Recent data proves what practitioners in the Sacramento metropolitan area have already noted with regard to the loan Modifications being sought by individuals or corporations filing for Chapter 7 bankruptcy. On February 3, 2011 the Federal Reserve bank of Chicago released a study that shows that bank -held mortgage loans are one fourth to one third percent more likely to be modified than a similar securitized mortgage. The study also shows that individuals who receive the loan modification are almost 10 percent less likely to default on the new loan generated by the bank. Similarly, the Center for Public Integrity notes that homeowners are more likely to get their loan renegotiated if a bank owns their mortgage by a margin of 26% – 36%.
The practice of securitization consists of investment banks or brokers who bundle individual loans into a pool whereby investors are then able to buy a stake in the pool of loans with the lenders continuing to collect the monthly payments. This “securitization” is completely legal, but is widely blamed for contributing to the housing crash since it allowed institutional lenders to make high risk loans and then pass the risk of default onto the investors who purchased the bundled loan pools.
Borrowers have no say as to whether the loan on their residence has become securitized in this fashion. Unfortunately, these borrowers must deal with the consequences of their loan having been securitized if they seek a modification later. The increased chances of receiving a loan modification existing in a bank held loan appear to remain firm regardless of the borrower’s credit rating. The reasons for this may be due to coordination problems among investors, legal constraints, as well as a lack of servicers’ financial incentives (such that the servicers control the “loans” but do not have an ownership stake since it has been passed along to investors).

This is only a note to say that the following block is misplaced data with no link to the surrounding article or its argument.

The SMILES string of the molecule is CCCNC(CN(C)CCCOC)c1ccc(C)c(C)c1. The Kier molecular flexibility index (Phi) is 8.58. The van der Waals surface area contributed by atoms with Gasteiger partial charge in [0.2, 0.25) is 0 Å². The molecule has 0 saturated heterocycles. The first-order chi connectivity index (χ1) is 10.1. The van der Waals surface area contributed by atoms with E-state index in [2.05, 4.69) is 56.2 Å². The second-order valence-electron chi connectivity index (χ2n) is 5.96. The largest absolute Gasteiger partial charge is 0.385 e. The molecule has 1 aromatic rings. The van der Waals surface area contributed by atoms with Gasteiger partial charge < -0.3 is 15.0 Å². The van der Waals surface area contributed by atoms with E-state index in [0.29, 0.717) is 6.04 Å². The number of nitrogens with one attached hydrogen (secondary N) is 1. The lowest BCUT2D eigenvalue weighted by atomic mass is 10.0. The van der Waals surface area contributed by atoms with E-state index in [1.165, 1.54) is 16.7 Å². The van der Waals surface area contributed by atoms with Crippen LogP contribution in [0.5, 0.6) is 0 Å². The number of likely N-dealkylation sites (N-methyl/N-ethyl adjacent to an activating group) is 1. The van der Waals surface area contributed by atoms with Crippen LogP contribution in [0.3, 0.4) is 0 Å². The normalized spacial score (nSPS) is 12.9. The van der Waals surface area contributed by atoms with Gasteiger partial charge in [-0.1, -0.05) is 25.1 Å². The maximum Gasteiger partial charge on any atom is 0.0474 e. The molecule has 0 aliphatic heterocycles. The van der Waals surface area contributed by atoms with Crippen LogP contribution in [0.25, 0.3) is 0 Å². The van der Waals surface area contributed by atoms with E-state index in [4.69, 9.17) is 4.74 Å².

I am always interested to see data that sheds light on the current housing and financial situation being experienced by most of us in the nation. While securitization was initially blamed as a contributing factor to the housing crisis attention to the matter has since been shifted to other areas. A lender’s willingness to engage in loan modification discussions remains the biggest issue facing a home owner when trying to hold onto his or her residence. However, hopefully these types of studies will provide a framework to future policy makers who can attempt to resolve or avoid similar scenarios in the future.
As a Sacramento Bankruptcy Attorney I have heard from numerous individuals who have tried for months to get a modification on his or her home loan. Regardless, of whether or not a home loan has been securitized the homeowner has a right to be considered for a HAMP modification. If a person qualifies under HAMP their loan is required to be modified and made permanent. Since these questions are often complex and time consuming my offices are available to anyone who has considered exploring the option further.